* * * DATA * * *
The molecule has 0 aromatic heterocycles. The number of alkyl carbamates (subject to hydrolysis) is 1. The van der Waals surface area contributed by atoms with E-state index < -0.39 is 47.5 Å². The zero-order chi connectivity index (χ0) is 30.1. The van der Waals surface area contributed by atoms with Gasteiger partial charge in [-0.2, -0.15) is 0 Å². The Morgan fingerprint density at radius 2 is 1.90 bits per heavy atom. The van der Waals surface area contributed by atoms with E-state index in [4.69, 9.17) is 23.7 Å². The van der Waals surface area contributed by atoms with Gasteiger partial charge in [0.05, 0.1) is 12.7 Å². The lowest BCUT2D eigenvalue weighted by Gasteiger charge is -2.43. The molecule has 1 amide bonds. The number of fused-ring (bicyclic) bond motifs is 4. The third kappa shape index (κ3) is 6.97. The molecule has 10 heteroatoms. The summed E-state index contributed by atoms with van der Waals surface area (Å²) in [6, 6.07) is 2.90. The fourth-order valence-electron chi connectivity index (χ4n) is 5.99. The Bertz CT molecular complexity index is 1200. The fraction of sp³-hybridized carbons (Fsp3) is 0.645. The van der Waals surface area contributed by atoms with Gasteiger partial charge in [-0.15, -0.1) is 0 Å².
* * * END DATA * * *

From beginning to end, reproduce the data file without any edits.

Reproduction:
The molecule has 0 aromatic heterocycles. The number of alkyl carbamates (subject to hydrolysis) is 1. The van der Waals surface area contributed by atoms with E-state index < -0.39 is 47.5 Å². The zero-order chi connectivity index (χ0) is 30.1. The van der Waals surface area contributed by atoms with Gasteiger partial charge in [-0.2, -0.15) is 0 Å². The Morgan fingerprint density at radius 2 is 1.90 bits per heavy atom. The van der Waals surface area contributed by atoms with E-state index in [4.69, 9.17) is 23.7 Å². The van der Waals surface area contributed by atoms with Gasteiger partial charge in [0.05, 0.1) is 12.7 Å². The lowest BCUT2D eigenvalue weighted by Gasteiger charge is -2.43. The molecule has 1 amide bonds. The number of fused-ring (bicyclic) bond motifs is 4. The third kappa shape index (κ3) is 6.97. The molecule has 10 heteroatoms. The summed E-state index contributed by atoms with van der Waals surface area (Å²) in [6, 6.07) is 2.90. The fourth-order valence-electron chi connectivity index (χ4n) is 5.99. The Bertz CT molecular complexity index is 1200. The fraction of sp³-hybridized carbons (Fsp3) is 0.645. The van der Waals surface area contributed by atoms with Gasteiger partial charge in [-0.15, -0.1) is 0 Å².